For a productive day and less distraction to the dedicated hours in the farms, men farmed separately from women, the latter being closer home for the children. Sex on the other hand was never a recreational activity. Redundancy or tiredness was inexcusable so was siesta while the sun shone.

Diana’s American dream was well on its way. Now that she could afford it, she also had an additional reason for dreaming a vacation in Switzerland that summer. She has heard so much about the Geneva Lake, the colours and the beauty of the Main Gate to the United Nations with mounted flags. There was the Beautiful Vicotira Hall and so on. While meeting Sylvester was one of the possibilities, she would not let that become the central focus of her holiday plan.

After an extensive profiling and matching of their common and compatibility data, Sylvester was provided with options of mates for a possible long term relationship. He took a chance on Diana, who had earlier indicated interest on his profile. Sylvester was Swiss and lived in Geneva, while Diana was Canadian but worked in the United States. Both were busy and had some flickers of Africa in their backgrounds.

Diana drove from the quiet neighbourhood of Kennesaw to Georgia State University where she would meet Sylvester over launch. His call had been entirely a surprise and was bordering on the spooky.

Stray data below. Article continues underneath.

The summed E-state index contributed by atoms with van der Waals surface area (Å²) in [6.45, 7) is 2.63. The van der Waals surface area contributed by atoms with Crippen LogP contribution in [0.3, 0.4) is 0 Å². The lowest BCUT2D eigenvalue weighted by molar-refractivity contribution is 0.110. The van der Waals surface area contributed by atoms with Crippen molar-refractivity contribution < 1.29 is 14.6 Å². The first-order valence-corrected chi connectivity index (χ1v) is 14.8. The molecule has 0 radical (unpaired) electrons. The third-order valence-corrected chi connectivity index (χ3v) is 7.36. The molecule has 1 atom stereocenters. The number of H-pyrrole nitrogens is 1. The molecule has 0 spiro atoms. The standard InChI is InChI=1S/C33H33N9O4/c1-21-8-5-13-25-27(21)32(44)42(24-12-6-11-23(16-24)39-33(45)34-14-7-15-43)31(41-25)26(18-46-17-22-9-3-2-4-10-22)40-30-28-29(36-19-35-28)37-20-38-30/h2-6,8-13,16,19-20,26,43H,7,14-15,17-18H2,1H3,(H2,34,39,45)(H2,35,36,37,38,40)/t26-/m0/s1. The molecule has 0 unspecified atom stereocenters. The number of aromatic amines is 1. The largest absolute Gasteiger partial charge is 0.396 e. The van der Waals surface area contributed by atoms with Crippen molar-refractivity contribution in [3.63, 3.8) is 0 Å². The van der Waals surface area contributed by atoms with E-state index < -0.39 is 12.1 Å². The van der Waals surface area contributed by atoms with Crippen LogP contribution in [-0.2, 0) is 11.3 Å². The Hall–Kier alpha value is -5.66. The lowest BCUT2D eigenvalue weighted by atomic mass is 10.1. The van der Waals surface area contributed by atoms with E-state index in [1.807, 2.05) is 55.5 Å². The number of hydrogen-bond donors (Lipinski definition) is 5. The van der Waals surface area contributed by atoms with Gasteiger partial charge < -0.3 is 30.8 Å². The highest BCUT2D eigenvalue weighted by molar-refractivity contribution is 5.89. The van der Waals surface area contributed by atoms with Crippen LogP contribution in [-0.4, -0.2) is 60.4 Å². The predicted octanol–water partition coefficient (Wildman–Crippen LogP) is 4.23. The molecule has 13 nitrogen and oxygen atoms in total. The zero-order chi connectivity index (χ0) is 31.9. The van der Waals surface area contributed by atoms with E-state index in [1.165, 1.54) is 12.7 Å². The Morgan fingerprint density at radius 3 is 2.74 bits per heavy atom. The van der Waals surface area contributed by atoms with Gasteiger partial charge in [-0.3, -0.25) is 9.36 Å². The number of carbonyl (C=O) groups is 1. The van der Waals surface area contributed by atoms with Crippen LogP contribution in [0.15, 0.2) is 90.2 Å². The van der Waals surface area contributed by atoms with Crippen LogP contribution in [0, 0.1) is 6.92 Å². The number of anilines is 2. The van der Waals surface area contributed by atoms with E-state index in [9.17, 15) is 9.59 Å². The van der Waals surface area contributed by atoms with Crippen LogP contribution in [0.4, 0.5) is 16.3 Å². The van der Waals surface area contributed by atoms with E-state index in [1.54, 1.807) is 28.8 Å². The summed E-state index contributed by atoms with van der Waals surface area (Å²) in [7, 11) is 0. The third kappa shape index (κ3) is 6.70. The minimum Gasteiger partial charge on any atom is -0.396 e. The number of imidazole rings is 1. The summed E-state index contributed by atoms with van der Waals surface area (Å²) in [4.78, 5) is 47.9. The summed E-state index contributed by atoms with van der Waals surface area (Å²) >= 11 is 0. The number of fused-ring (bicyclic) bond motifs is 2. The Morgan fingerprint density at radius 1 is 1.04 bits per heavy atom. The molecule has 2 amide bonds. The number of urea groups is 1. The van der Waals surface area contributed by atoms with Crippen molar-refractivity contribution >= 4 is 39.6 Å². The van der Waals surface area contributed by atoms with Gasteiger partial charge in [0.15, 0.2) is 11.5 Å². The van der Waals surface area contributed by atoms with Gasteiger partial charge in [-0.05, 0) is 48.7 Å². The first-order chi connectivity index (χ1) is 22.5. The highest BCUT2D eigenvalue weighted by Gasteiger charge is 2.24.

Though Diana had all guards on, launch with Sylvester that afternoon turned out to be fun to say the least. She found him quiet and intelligent. He apologised for the surprise and explained that the timing of the journey was all work related and somewhat out of his control.

The next day’s evening, Diana drove Sylvester back to her house for a dinner.

“Kennesaw, your town is a beautiful neighbourhood” says Sylvester.

“Yes indeed, the ‘Big Shanty Grade’ has come a long way since 1830 America” says Diana, proud to refer to Kennesaw by its earliest name.

They talked about everything from work to school and youth. At their shared moment of harmless hubris, race issues became approachable and they were both comfortable with the topic and at each other’s perspectives.

For over a century into history, oral traditions and moral conditions, shaped by vested communal interests, later became a relatable foothold, for Christian and Catholic missionary work and the colonial cephalisation, of ‘savage’ cultures, who lived and multiplied, off the coast of the bight of Biafra.

Out of the glimmers of the air around them came those translucent pellets that fragmented their scales. Their brains knew it, their eyes dropped and tears came drooling down. It was a little more than love, but one unknown to them before then. They both held each other kissed and cried; all barriers were melted, and between them, the essence of their common ancestry, whiffed a revered fragrance; entrapping the air around them.

Today, still in their minds, regardless of what corners of the world these strangers meet, ‘Onye Mbutu Amairilaisii’ does not only ignite a warm and safe kindred passion, it also sets off a tone, for a platonic relationship where marriage and sex is taboo.

Say how you feel.

Leonard Chintua-Chigbu
Listening and Creative Communication Artiste
BA Fine Art (Painting) University of Benin 1986

 

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EARLY years in the Village